Today’s daily prompt is to blog about how to do something, something we love and know how to do well. 

I can’t actually think of anything I can do well that I also love. I mean, how do you teach someone to sleep?

But, when I read it, I was instantly reminded about the current assignment the English 100T students have to do. (A bit of background: I’m a writing tutor at my university. Students come in with their papers and we sit there and read through and talk about their papers with them. The English 100T students, being the remedial class, are required to come into the Writing Center at least twice.) This week’s paper in 100T is a process analysis paper. Basically, they had to write about how to do something they know well and love.

This last week, I got to spend many sessions learning about how to pitch a baseball or how to use a sound board. I got to discuss with the students extra details that they hadn’t put into their papers, details that would have made the whole process easier to follow. I actually now think I would be okay working a sound board. (Definitely not pitching, though. There’s not an athletic bone in my body. Well, okay, maybe a small bone. Like the ossicles.) 

I had no plans on becoming a tutor. I didn’t even seek out this job. But ever since I got to college, my parents told me I should become a tutor. (Actually, it was more like this: Dad: “You need to get a job.” Mom: “I think you would be great as a tutor! You should look into that!”)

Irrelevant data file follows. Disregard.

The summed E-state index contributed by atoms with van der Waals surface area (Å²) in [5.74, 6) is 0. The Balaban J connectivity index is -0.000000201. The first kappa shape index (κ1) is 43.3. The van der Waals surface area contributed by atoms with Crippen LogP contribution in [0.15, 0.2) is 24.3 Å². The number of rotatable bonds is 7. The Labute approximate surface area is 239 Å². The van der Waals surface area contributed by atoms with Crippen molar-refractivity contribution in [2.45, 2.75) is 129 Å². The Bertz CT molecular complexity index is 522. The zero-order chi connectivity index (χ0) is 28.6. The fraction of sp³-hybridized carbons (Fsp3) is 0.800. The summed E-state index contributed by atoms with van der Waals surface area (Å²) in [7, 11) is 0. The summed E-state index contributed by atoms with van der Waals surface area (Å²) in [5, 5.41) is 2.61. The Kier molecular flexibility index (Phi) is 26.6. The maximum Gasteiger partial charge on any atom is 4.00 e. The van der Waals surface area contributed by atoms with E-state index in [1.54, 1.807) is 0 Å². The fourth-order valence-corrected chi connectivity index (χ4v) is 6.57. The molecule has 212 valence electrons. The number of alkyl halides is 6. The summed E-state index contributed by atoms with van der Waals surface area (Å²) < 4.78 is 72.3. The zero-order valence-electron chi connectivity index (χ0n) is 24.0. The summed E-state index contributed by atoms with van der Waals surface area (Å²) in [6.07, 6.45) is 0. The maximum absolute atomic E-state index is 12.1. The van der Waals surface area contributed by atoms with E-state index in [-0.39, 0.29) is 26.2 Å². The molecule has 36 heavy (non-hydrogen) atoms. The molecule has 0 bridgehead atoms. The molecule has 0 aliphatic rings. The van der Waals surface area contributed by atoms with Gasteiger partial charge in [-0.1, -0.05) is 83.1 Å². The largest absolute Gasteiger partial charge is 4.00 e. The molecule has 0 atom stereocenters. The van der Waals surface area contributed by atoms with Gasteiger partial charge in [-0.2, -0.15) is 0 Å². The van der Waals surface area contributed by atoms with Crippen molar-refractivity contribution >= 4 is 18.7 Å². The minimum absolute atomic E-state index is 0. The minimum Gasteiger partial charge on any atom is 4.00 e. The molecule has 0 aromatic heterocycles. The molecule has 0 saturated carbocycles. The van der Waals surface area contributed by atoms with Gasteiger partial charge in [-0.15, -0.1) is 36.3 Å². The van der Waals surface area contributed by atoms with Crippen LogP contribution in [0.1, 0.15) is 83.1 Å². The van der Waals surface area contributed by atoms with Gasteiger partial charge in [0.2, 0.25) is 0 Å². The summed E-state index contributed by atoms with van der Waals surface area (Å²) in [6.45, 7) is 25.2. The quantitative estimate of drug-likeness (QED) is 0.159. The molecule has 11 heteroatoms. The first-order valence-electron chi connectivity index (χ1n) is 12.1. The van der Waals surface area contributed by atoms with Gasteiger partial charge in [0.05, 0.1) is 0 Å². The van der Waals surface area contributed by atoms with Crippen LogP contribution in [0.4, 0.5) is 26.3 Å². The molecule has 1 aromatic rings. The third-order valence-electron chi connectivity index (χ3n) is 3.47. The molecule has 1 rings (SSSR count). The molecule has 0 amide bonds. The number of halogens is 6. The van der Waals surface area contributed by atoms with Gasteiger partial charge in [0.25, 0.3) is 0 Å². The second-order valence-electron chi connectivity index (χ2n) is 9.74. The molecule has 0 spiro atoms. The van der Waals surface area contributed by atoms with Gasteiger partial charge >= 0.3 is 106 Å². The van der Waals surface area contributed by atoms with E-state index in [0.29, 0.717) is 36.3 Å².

I did nothing of the sort. In my second year, the job just kind of fell into my lap. My grammar teacher pulled me aside after class one day and said he was writing a recommendation for me to work in the Writing Center. As much as I didn’t want to actually work with lots of people, it was one of the best things to happen to me. I was given more hours than my previous job. (I worked on the Courtesy Assistant Team, working for the campus police, escorting people across campus from 7-Midnight.) Student employees are only allowed to 19 hours a week, and since we worked 5 hour shifts on CAT, I could only work 15 hours a week, tops. Now, I can actually work up to 19 hours a week. On top of that, being an English major, I’m actually getting experience in my chosen field. (Though, to be fair, I had planned on being a Law and Justice major when I worked for CAT.) The hours are also much more reasonable; the tutoring center closes at 9 pm.

Now, I love to tutor. I will admit that there are times when I’m working with a student and I’m having a hard time really getting into their paper, and I often prefer to work the front desk instead, but I do love to tutor.

And so, here’s where we get to the “How to” part. (There’s a lot more that goes on than these steps, but I’ll leave out the things that are our Writing Center specific.)

  1. When a student arrives, greet them with a smile. We want their first impression of the Writing Center to be good. We want them to want to come back.
  2. Introduce yourself. This helps to build rapport and makes the student feel comfortable.
  3. Ask them what they are working on. Have them explain the assignment to you in their own words.
  4. Find out if they have a copy of the assignment guidelines. It will be helpful to know what style the paper should be written in, how many pages it should be, what the topic is, what the teacher is looking for, etc.